Ordination for new deacons on Dec. 9

318

By John Michael D. Pineda
Umatuna Si Yu’os

A new set of permanent deacons will be ordained for the Archdiocese of Agaña at the Dulce Nombre de Maria de Cathedral Basilica at 10 a.m. on Saturday, Dec. 9, 2017, the day after the celebration of the island’s patron saint Santa Marian Kamalen on the feast of the Immaculate Conception of the Blessed Virgin Mary.

“All are invited,” said Father Richard Kidd, pastor of the Maina parish of Our Lady of Purification, when making the announcement for the event. Father Kidd has been serving as the Director of Vocation and Permanent Diaconate Program of our archdiocese since Sept. 30, 2016.

The men who will be ordained to the sacred order of deacons are Greg Calvo from the parish of Our Lady of Lourdes in Yigo, Huan Hosei and Rene Dela Cruz from the parish of the Immaculate Heart of Mary in Toto, John Fernandez from the parish of Our Lady of Guadalupe in Santa Rita, George Quitugua from the parish of Santa Teresita in Mangilao, Joe Gumataotao and Romeo Hernandez from the parish of Santa Barbara in Dededo, and Rudy Que from the parish of Dulce Nombre de Maria Cathedral Basilica in Hagåtña.

An ordained minister of the Catholic Church, a deacon is “a sacramental sign to the Church and to the world of Christ, who came ‘to serve and not to be served’” according to the United States Conference of Catholic Bishops (USCCB).

Although the entire Church is called by Christ to serve, the deacon, through his various ministries and sacramental ordination is to be a “servant in a servant-Church.”

According to the USCCB, “All ordained ministers in the Church are called to functions of Word, Sacrament, and -Charity. …

“… As ministers of Word, deacons proclaim the Gospel, preach, and teach in the name of the Church. As ministers of Sacrament, deacons baptize, lead the faithful in prayer, witness marriages, and conduct wake and funeral services. As ministers of Charity, deacons are leaders in identifying the needs of others, then marshaling the Church’s resources to meet those needs.”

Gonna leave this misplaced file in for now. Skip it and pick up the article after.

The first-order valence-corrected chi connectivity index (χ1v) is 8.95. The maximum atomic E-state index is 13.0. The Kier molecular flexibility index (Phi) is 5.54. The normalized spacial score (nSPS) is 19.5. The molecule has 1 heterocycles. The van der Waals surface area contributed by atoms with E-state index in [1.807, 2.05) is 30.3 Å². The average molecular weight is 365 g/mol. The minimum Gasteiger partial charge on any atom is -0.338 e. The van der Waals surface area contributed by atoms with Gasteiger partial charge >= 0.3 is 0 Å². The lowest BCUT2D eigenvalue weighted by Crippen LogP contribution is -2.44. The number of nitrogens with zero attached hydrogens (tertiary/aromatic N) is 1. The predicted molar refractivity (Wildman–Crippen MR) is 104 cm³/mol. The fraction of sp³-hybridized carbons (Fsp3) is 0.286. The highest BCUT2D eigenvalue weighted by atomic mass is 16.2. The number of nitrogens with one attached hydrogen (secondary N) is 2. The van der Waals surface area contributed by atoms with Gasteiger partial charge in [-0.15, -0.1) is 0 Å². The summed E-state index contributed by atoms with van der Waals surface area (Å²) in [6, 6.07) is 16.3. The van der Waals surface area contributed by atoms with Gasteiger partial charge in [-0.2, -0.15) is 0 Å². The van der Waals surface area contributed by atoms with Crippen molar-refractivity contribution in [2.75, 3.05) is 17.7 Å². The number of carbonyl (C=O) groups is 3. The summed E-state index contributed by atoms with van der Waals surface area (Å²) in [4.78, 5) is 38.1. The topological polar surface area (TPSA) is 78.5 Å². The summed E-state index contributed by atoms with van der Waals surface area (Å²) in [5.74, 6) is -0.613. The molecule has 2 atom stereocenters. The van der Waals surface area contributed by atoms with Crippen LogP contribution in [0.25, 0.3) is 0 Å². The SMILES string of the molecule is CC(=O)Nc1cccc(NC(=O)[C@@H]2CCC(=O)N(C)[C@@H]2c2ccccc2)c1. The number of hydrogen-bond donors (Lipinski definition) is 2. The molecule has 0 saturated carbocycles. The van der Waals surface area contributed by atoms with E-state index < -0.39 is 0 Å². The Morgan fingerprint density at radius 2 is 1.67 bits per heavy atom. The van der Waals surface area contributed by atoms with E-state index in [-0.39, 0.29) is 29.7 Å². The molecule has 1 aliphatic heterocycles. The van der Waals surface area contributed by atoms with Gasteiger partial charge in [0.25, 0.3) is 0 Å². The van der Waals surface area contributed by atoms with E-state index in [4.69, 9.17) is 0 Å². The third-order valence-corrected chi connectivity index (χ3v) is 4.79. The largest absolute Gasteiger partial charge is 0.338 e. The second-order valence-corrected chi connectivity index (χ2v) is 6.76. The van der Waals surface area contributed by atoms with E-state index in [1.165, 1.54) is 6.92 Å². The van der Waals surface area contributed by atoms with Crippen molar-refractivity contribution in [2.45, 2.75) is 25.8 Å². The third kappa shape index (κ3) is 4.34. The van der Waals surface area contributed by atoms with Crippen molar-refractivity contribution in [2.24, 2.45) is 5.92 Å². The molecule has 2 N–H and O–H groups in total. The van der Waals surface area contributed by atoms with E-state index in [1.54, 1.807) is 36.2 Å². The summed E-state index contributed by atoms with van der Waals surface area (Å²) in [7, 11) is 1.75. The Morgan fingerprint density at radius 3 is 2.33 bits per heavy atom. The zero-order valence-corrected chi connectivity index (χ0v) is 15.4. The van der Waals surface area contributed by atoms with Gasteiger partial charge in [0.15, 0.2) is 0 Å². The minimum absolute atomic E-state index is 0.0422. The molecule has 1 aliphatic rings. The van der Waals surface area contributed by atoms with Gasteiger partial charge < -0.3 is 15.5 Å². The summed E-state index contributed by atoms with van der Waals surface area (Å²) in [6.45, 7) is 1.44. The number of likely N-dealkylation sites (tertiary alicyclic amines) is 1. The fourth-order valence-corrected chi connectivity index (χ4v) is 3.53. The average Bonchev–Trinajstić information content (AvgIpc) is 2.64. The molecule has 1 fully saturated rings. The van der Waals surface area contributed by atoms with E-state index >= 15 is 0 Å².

Ordained ministers rose from one office to another for many years, resulting in ordination to the priesthood, according to the USCCB. In 1962 to 1965, however, the Second Vatican Council “authorized the restoration of the diaconate as a permanent order of ministry. … There is no difference in the sacramental sign or the functions between these so-called ‘transitional’ and ‘permanent’ deacons.”

The USCCB also explains that “The Second Vatican Council decreed that the diaconate, when it was restored as a permanent order in the hierarchy, could be opened to ‘mature married men,’ later clarified to mean men over the age of 35.”

The USCCB states that this is in “keeping with the ancient tradition of the church, in which married men were ordained into ministry,” however, there is expectancy that “while a married man may be ordained, an ordained man, if his wife should die, may not marry again without special permission.”

When asked if the new set of deacons will serve for their respective parishes, Father Kidd said, “That is actually up to the bishop to assign them.”

The USCCB states that when a person is ordained, he is to serve the diocesan church.

Deacons are the same, as they will be assigned to ministries which the bishop deems necessary of “a great need,” and for which “the deacon may have special gifts or talents.”

Father Kidd stated that these candidates have been under the permanent diaconate program of the archdiocese for approximately five years, as he himself was assigned as vocations director only a year ago.

To find out more about becoming a deacon, the best place to start, as suggested by the USCCB, is with your pastor. Hence, for Guam, the pastor would then put the interested person in contact with Father Kidd, the Director of Vocation and Permanent Diaconate -Program.

For more on vocations, see http://www.usccb.org/beliefs-and-teachings/vocations/